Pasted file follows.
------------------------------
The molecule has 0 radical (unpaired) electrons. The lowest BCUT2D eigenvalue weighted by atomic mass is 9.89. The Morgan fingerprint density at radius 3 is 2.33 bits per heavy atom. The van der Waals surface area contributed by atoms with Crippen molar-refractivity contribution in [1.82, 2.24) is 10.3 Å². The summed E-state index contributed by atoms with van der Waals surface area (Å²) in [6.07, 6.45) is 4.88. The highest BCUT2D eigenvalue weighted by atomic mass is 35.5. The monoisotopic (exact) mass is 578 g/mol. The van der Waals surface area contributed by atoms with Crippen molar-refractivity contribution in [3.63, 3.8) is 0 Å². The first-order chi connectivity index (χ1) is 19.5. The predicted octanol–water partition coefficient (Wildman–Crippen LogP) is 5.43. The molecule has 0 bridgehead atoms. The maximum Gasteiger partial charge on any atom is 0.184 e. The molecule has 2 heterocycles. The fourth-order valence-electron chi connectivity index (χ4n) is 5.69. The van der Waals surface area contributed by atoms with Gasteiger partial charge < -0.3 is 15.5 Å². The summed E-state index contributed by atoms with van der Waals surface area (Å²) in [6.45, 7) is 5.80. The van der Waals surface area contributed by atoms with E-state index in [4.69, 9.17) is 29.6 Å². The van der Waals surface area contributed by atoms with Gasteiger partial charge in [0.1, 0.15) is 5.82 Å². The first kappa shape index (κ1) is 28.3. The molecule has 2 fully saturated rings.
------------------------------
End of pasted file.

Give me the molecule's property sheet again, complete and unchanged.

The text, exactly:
The molecule has 0 radical (unpaired) electrons. The lowest BCUT2D eigenvalue weighted by atomic mass is 9.89. The Morgan fingerprint density at radius 3 is 2.33 bits per heavy atom. The van der Waals surface area contributed by atoms with Crippen molar-refractivity contribution in [1.82, 2.24) is 10.3 Å². The summed E-state index contributed by atoms with van der Waals surface area (Å²) in [6.07, 6.45) is 4.88. The highest BCUT2D eigenvalue weighted by atomic mass is 35.5. The monoisotopic (exact) mass is 578 g/mol. The van der Waals surface area contributed by atoms with Crippen molar-refractivity contribution in [3.63, 3.8) is 0 Å². The first-order chi connectivity index (χ1) is 19.5. The predicted octanol–water partition coefficient (Wildman–Crippen LogP) is 5.43. The molecule has 0 bridgehead atoms. The maximum Gasteiger partial charge on any atom is 0.184 e. The molecule has 2 heterocycles. The fourth-order valence-electron chi connectivity index (χ4n) is 5.69. The van der Waals surface area contributed by atoms with Gasteiger partial charge < -0.3 is 15.5 Å². The summed E-state index contributed by atoms with van der Waals surface area (Å²) in [6.45, 7) is 5.80. The van der Waals surface area contributed by atoms with E-state index in [4.69, 9.17) is 29.6 Å². The van der Waals surface area contributed by atoms with Gasteiger partial charge in [0.1, 0.15) is 5.82 Å². The first kappa shape index (κ1) is 28.3. The molecule has 2 fully saturated rings.